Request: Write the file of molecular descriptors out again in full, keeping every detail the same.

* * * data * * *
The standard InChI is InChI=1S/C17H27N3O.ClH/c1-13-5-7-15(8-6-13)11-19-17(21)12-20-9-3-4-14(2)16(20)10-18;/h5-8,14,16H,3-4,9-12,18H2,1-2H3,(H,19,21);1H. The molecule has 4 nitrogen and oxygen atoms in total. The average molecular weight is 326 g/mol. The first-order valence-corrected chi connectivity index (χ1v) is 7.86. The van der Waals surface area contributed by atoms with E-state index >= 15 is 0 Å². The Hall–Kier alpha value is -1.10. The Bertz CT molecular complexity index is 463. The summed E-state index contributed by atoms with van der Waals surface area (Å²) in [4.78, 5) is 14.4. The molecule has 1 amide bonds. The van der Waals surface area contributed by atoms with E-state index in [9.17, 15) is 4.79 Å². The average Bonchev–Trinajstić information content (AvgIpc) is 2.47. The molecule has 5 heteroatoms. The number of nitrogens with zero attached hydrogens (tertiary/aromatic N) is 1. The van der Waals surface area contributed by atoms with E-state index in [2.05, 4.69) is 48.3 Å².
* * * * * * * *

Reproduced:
The standard InChI is InChI=1S/C17H27N3O.ClH/c1-13-5-7-15(8-6-13)11-19-17(21)12-20-9-3-4-14(2)16(20)10-18;/h5-8,14,16H,3-4,9-12,18H2,1-2H3,(H,19,21);1H. The molecule has 4 nitrogen and oxygen atoms in total. The average molecular weight is 326 g/mol. The first-order valence-corrected chi connectivity index (χ1v) is 7.86. The van der Waals surface area contributed by atoms with E-state index >= 15 is 0 Å². The Hall–Kier alpha value is -1.10. The Bertz CT molecular complexity index is 463. The summed E-state index contributed by atoms with van der Waals surface area (Å²) in [4.78, 5) is 14.4. The molecule has 1 amide bonds. The van der Waals surface area contributed by atoms with E-state index in [9.17, 15) is 4.79 Å². The average Bonchev–Trinajstić information content (AvgIpc) is 2.47. The molecule has 5 heteroatoms. The number of nitrogens with zero attached hydrogens (tertiary/aromatic N) is 1. The van der Waals surface area contributed by atoms with E-state index in [2.05, 4.69) is 48.3 Å².